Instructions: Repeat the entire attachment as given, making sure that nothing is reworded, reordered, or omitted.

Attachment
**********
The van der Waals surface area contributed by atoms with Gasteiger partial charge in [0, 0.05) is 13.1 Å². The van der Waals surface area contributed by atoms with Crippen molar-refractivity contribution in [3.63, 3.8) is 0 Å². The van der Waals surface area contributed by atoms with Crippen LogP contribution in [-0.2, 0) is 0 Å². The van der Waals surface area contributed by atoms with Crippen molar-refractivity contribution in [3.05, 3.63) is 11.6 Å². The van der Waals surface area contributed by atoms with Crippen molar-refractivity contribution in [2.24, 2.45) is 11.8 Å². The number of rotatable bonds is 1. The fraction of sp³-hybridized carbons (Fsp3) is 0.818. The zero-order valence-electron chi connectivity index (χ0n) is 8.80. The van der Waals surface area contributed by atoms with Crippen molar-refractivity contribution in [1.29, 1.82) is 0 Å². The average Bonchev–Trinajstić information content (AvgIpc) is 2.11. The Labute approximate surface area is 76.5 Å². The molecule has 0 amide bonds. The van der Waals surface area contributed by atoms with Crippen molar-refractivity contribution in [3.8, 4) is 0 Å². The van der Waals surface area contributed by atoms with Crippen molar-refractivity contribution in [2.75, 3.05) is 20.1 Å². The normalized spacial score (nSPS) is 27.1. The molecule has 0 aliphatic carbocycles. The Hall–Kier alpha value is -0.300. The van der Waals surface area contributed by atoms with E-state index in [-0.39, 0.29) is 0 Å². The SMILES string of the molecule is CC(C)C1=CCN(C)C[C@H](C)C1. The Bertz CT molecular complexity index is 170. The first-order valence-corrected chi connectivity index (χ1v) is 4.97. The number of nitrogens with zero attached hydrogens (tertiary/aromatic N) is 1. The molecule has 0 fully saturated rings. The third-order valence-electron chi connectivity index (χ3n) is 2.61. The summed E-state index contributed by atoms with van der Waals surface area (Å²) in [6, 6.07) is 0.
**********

The van der Waals surface area contributed by atoms with Gasteiger partial charge in [0, 0.05) is 13.1 Å². The van der Waals surface area contributed by atoms with Crippen molar-refractivity contribution in [3.63, 3.8) is 0 Å². The van der Waals surface area contributed by atoms with Crippen LogP contribution in [-0.2, 0) is 0 Å². The van der Waals surface area contributed by atoms with Crippen molar-refractivity contribution in [3.05, 3.63) is 11.6 Å². The van der Waals surface area contributed by atoms with Crippen molar-refractivity contribution in [2.24, 2.45) is 11.8 Å². The number of rotatable bonds is 1. The fraction of sp³-hybridized carbons (Fsp3) is 0.818. The zero-order valence-electron chi connectivity index (χ0n) is 8.80. The van der Waals surface area contributed by atoms with Crippen molar-refractivity contribution in [1.29, 1.82) is 0 Å². The average Bonchev–Trinajstić information content (AvgIpc) is 2.11. The Labute approximate surface area is 76.5 Å². The molecule has 0 amide bonds. The van der Waals surface area contributed by atoms with Crippen molar-refractivity contribution in [3.8, 4) is 0 Å². The van der Waals surface area contributed by atoms with Crippen molar-refractivity contribution in [2.75, 3.05) is 20.1 Å². The normalized spacial score (nSPS) is 27.1. The molecule has 0 aliphatic carbocycles. The Hall–Kier alpha value is -0.300. The van der Waals surface area contributed by atoms with E-state index in [-0.39, 0.29) is 0 Å². The SMILES string of the molecule is CC(C)C1=CCN(C)C[C@H](C)C1. The Bertz CT molecular complexity index is 170. The first-order valence-corrected chi connectivity index (χ1v) is 4.97. The number of nitrogens with zero attached hydrogens (tertiary/aromatic N) is 1. The molecule has 0 fully saturated rings. The third-order valence-electron chi connectivity index (χ3n) is 2.61. The summed E-state index contributed by atoms with van der Waals surface area (Å²) in [6, 6.07) is 0.